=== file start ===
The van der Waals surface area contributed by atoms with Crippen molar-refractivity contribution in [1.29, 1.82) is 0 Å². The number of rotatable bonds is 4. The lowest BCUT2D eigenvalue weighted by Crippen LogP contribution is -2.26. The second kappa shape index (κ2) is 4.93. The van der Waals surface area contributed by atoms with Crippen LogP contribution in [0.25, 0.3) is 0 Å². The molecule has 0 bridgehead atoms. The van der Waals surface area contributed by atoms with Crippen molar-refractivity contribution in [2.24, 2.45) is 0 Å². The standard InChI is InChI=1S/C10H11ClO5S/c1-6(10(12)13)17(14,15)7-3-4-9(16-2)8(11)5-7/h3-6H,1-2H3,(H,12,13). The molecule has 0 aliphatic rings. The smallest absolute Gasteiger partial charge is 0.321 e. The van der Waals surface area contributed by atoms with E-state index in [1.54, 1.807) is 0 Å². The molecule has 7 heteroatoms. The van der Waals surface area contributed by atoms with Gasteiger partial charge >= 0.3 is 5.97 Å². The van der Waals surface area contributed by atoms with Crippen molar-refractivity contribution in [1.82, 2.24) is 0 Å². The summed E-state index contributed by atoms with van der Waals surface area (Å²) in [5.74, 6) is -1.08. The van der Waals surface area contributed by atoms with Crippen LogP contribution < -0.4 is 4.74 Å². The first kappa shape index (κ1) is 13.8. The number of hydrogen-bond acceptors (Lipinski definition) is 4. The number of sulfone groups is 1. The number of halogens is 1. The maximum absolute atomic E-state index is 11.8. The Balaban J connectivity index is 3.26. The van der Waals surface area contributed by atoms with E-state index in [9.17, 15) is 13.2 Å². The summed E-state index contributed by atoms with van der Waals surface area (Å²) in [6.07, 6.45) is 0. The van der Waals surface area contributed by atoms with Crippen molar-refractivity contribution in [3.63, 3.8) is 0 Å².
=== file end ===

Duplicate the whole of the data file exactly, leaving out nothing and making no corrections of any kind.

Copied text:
The van der Waals surface area contributed by atoms with Crippen molar-refractivity contribution in [1.29, 1.82) is 0 Å². The number of rotatable bonds is 4. The lowest BCUT2D eigenvalue weighted by Crippen LogP contribution is -2.26. The second kappa shape index (κ2) is 4.93. The van der Waals surface area contributed by atoms with Crippen LogP contribution in [0.25, 0.3) is 0 Å². The molecule has 0 bridgehead atoms. The van der Waals surface area contributed by atoms with Crippen molar-refractivity contribution in [2.24, 2.45) is 0 Å². The standard InChI is InChI=1S/C10H11ClO5S/c1-6(10(12)13)17(14,15)7-3-4-9(16-2)8(11)5-7/h3-6H,1-2H3,(H,12,13). The molecule has 0 aliphatic rings. The smallest absolute Gasteiger partial charge is 0.321 e. The van der Waals surface area contributed by atoms with E-state index in [1.54, 1.807) is 0 Å². The molecule has 7 heteroatoms. The van der Waals surface area contributed by atoms with Gasteiger partial charge >= 0.3 is 5.97 Å². The van der Waals surface area contributed by atoms with Crippen molar-refractivity contribution in [1.82, 2.24) is 0 Å². The summed E-state index contributed by atoms with van der Waals surface area (Å²) in [5.74, 6) is -1.08. The van der Waals surface area contributed by atoms with Crippen LogP contribution < -0.4 is 4.74 Å². The first kappa shape index (κ1) is 13.8. The number of hydrogen-bond acceptors (Lipinski definition) is 4. The number of sulfone groups is 1. The number of halogens is 1. The maximum absolute atomic E-state index is 11.8. The Balaban J connectivity index is 3.26. The van der Waals surface area contributed by atoms with E-state index in [9.17, 15) is 13.2 Å². The summed E-state index contributed by atoms with van der Waals surface area (Å²) in [6.07, 6.45) is 0. The van der Waals surface area contributed by atoms with Crippen molar-refractivity contribution in [3.63, 3.8) is 0 Å².